Mayday PAC Leadership: Not Alone but in Overlap with Other Political Corporations
The Mayday Super PAC, which has asked for big money donations in the name of stopping big money donations (“embrace the irony”), has marketed itself as something new and innovative, right down to the use of hipster indie millenial movement phrases like “kickstart” and “leap” and “change the story.” Given the vocabulary of Mayday PAC’s promotional material, you certainly could be forgiven for thinking it was a non-profit startup working from scratch. It turns out that you’d be wrong.
The following are the named leadership staff of the Mayday Super PAC:
|Lawrence||Lessig||Board Member and Founder|
|Mark||McKinnon||Board Member and Founder|
Now look at the leadership board of United Republic, another political corporation that solicits big donations and that seeks through its Represent.us webpage to run campaigns that “pressure politicians at every level of government who fail to support the standards of the Anti-Corruption Act: make corruption a ballot-box issue”:
|Theodore||Roosevelt IV||Board Member|
Ready for another political corporation? Look at the named leaders of Fund for the Republic, which through an arm called Action for the Republic plans to spend money in campaigns against certain congressional candidates in the 2014 election:
|Kahlil||Byrd||Chief Investment Officer|
|Gerad||Teague||Development Research Manager|
|Shirley Hamilton||Hartman||Director of Development|
|Cory||Hodson||Fundraising and Development Intern|
Phew! I know, there are a lot of names here. We’re almost done. Take a look at one more political corporation: Run for America. Here’s what Run for America plans to do in 2016:
“Run for America is a post-partisan initiative designed to fix our dysfunctional politics by strategically supporting a new generation of highly talented leaders, innovators, social change agents, entrepreneurs, and outside the box thinkers for public office. These leaders are driven not by political self-preservation, party loyalty, or serving special interests, but by a desire to solve big problems, will in turn will offer a new approach to politics and be able to lead us into an era of problem-solving, common sense, less polarized politics. To this end, Run for America will recruit, support, and elect 10-20 candidates for U.S. House races in the 2016 election. Our group of candidates will be highly diverse, and “look like America,” at least 50% of our candidates will be women. Once elected to office, theseMembers of Congress will be the loudest voices pushing to address the key challenges facing our country and our political system. “
Sound familiar? The ostensible goal may be different (polarized politics and party loyalty instead of campaign finance), but the strategy is the same: pick some candidates and elect them to Congress. Here are the named leaders of Run for America:
Now, there sure are a lot of names in the leadership lists of these four political corporations: 76 names, as a matter of fact. But there are very few of these names that appear in the leadership roster of more than one of these groups. All but six of these leaders are in the leadership of just one or two of the four political corporations. Nick Penniman is in the leadership of two of these groups: Fund for the Republic and United Republic. Norm Ornstein of the American Enterprise Institute is also in the leadership of two groups: Run for America and United Republic. The remaining four individuals are each in the leadership of three out of four political corporations:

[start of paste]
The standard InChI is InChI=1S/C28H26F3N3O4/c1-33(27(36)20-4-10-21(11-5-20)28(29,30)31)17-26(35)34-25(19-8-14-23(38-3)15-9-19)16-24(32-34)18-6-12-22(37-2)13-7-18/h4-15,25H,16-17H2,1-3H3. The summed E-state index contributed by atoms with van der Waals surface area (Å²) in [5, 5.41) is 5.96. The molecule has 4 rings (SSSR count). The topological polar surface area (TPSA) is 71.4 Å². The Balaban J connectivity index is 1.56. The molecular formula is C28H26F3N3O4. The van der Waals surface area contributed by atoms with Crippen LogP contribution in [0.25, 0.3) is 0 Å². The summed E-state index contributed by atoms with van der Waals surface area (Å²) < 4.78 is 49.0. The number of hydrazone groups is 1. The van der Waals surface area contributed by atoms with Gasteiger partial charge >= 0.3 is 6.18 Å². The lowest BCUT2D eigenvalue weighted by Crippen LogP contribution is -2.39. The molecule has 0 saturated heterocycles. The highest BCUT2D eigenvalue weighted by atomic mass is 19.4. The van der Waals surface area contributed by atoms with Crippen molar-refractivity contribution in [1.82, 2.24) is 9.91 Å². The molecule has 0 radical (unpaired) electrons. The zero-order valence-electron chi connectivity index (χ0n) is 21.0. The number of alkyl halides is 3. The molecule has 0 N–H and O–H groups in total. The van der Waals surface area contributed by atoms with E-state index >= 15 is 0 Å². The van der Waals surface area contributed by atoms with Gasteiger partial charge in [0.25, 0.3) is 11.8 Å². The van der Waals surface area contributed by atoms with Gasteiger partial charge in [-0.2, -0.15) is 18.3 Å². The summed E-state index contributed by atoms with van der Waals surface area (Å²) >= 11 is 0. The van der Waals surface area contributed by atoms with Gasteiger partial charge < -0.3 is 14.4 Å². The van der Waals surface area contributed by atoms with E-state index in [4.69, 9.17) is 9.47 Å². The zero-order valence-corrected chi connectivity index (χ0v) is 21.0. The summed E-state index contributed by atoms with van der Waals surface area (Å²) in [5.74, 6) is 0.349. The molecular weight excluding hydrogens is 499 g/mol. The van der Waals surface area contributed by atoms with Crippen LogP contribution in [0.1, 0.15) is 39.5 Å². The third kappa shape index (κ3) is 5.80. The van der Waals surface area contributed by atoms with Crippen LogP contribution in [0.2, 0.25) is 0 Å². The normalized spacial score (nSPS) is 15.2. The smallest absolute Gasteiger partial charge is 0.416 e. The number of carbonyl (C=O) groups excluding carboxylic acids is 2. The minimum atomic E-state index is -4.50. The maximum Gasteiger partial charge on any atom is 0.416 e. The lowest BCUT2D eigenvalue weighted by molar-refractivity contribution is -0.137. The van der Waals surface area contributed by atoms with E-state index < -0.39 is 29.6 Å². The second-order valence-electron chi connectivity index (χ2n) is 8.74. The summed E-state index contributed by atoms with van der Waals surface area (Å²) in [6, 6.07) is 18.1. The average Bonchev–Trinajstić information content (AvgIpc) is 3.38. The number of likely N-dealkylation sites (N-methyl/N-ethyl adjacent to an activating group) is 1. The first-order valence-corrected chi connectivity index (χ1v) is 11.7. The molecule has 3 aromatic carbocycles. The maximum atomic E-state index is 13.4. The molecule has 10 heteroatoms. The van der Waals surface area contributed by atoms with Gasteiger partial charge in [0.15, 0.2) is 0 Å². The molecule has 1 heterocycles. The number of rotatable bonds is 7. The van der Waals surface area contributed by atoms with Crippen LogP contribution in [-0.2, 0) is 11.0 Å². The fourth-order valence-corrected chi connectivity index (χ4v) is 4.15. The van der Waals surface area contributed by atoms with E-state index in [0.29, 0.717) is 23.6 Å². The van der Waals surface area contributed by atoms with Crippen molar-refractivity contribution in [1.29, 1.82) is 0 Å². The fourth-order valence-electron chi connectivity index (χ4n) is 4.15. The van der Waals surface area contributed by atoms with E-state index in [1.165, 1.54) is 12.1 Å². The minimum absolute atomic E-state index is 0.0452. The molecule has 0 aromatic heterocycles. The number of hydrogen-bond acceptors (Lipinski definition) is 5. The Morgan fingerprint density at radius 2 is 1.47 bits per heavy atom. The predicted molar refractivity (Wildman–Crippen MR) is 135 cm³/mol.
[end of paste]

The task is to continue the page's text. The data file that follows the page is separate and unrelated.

|Kahlil Byrd||Mayday PAC, Run for America, Fund for theRepublic|
|Lawrence Lessig||Mayday PAC, Fund for the Republic, United Republic|
|Mark McKinnon||Mayday PAC, Fund for the Republic, United Republic|
|Trevor Potter||Mayday PAC, Run for America, Fund for the Republic|
Each one of those four most central men is in the leadership of the Mayday PAC. Three of the four of them make a ruling majority of the Mayday PAC board.
The Mayday Super PAC is not exactly lying to the American public about its embededness in DC political corporate circles. But this fact is obscured by the Mayday PAC website, an exhaustive search of which reveals only one tangential note to the effect that just one of these leaders — Kahlil Byrd — is a leader of just one of these other political corporations — Fund for the Republic. The Mayday PAC website does not reveal any of the other existing core leadership overlaps. Why is that?
It has been noted by scholars of administration that overlaps in corporate leadership are a product and predictor of coordinated activity. One of the objections of campaign finance reformers is that too many groups are attempting to appear independent but are actually spending money in coordinated fashion toward shared political goals and excluding non-moneyed players in the process. Is this another “irony” that we should “embrace”?
To be clear, the existence of a small central core spanning these four groups is not proof that the corporations are working in coordinated fashion with one another putting forth independent faces to the public. On the other hand, the probability that these leadership overlaps occured by sheer chance is phenomenally small. The Mayday Super PAC does not stand alone. It is also part of a system. In the spirit of political transparency, those who have been asked to give money to the Super PAC should be told.